The malaise presently surrounding economic reform in Australia has stirred among some political observers a myopic nostalgia for the era of Hawke and Keating. Whether accidentally or deliberately, the true lessons of these years have been subsumed by substantial historical revisionism. The Australian’s Paul Kelly, for instance, claims that it is not the current government’s acquiescence to multinational tax avoidance, its equanimity about super profits in mining and banking, or its relentless unpicking of Medicare, but instead the Australian people’s rigid insistence on the ‘fair go’ that is ‘throttling’ our prospects for prosperity. Kelly and others of his ilk typify what economist John Edwards has called the ‘black-armband’ view of Australia’s economic history, in forgetting that Hawke and Keating’s pursuit of a more open dynamic economy was underpinned by a social compact with working people to provide universal healthcare, education, and a social wage in return for productivity-enhancing reforms. In Kelly’s case, he has pulled off an even better trick, namely misremembering his own book. The growth, productivity and equity that emerged from this era is inarguably the product of policies emphasising inclusive prosperity.

In harbouring this wistful, if deeply misguided ‘Wish You Were Here’ attitude, conservatives are also running over the same old ground, finding the same old fears. During Hawke and Keating’s tenure, the push for a scorched earth approach came from the Opposition benches, led by another Member for Wentworth. John Hewson famously feared that the redistributive measures in Paul Keating’s 1993 Budget would ‘pull everyone down to the lowest common denominator’. Keating nailed the Liberal party’s ideological panic in response: ‘if you reach back for them, they will drag you down’. With names if not electorates replaced, this sentiment might well describe the Liberal party of 2016.

4. Prolongs polarisation—this is why trickledown needs to be called out and rejected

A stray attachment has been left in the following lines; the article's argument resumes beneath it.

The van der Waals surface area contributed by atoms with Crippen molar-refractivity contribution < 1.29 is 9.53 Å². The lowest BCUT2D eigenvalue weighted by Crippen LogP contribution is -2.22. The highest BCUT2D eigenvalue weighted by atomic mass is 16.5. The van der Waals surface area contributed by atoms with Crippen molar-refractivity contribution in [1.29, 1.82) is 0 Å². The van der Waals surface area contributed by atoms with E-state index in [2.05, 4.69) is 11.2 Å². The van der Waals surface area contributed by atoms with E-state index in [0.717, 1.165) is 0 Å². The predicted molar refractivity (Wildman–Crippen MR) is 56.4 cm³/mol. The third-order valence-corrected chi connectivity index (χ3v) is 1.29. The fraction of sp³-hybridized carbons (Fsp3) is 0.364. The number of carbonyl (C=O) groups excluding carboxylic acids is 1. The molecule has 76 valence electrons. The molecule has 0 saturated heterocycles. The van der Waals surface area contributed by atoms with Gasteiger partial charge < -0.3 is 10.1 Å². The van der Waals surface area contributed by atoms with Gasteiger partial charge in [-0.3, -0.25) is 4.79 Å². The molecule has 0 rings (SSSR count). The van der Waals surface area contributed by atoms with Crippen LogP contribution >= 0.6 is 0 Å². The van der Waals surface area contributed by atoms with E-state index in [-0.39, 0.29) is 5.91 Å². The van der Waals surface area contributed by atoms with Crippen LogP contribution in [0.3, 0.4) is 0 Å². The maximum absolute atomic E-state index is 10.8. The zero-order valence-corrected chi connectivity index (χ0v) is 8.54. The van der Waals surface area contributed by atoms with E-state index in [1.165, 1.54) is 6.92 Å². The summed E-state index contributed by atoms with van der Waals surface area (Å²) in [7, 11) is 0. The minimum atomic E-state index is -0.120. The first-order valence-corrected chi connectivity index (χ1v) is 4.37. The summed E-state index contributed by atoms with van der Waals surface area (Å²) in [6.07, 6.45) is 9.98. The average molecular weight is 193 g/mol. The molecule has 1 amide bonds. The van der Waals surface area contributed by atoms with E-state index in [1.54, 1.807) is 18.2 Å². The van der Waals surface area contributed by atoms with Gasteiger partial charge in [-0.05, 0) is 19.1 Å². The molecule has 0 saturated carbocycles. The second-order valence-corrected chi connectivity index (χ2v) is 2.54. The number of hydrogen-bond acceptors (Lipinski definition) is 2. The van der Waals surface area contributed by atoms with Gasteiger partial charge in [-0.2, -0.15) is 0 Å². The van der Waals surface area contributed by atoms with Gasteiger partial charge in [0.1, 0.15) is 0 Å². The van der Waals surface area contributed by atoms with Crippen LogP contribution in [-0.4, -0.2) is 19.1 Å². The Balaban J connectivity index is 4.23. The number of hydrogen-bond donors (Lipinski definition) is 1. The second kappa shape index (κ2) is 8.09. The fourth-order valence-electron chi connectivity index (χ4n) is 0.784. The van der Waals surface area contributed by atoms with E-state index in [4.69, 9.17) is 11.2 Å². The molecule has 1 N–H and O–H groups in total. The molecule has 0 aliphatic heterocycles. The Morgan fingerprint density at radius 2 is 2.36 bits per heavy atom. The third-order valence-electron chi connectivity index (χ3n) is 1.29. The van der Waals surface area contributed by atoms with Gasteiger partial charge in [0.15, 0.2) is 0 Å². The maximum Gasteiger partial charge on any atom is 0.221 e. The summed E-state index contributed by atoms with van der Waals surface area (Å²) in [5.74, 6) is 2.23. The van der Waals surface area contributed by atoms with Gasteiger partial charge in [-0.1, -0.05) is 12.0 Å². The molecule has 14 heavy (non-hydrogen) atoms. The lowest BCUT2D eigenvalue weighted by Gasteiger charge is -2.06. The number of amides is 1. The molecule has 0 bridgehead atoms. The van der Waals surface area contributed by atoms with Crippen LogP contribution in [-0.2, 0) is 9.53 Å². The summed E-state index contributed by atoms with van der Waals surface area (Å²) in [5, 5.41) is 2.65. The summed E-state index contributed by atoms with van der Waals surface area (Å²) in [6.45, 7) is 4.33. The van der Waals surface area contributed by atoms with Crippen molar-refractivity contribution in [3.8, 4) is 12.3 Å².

In Australia, two pieces of evidence from this year alone indicate that working people are justified in demanding the ‘fair go’ that columnists like Kelly resent. The first is the release of Australian Tax Office reports which revealed that up to one third of private and public corporate entities in Australia paid no tax in 2013, joining 56 untaxed millionaires who didn’t even pay the Medicare levy. The second is the fall in wage growth to its lowest level on record. While the divergence between falling wages and rising productivity hasn’t yet reached US proportions, it’s a gloomy portent.

Without question, the blind pursuit of trickledown policies generates vicious economic cycles: from lower wages, to lower demand, to lower business profits, investment, and employment. But it also bleeds into vicious cultural cycles. Workers who are unrecognised economically and whose concerns are quashed by a political mentality that declares ‘there is no alternative’ are understandably turning towards populists. Sadly, the simplistic solutions peddled by right-wing populists are likely to worsen workers’ economic prospects. The Brexit result looks like it will spend every one of the next 20 to 30 years proving that.

5. But there is an alternative…

An alternative exists. While progressives must openly reject the simplistic view of protectionism and the xenophobic elements embodied in many populist causes, they must also address the legitimate foundations of the populist surge. This means promoting policies which exploit the benefits of globalisation for the improvement of society, and repudiating those which exploit the majority of society for the benefit of a dogmatic globalist ideology.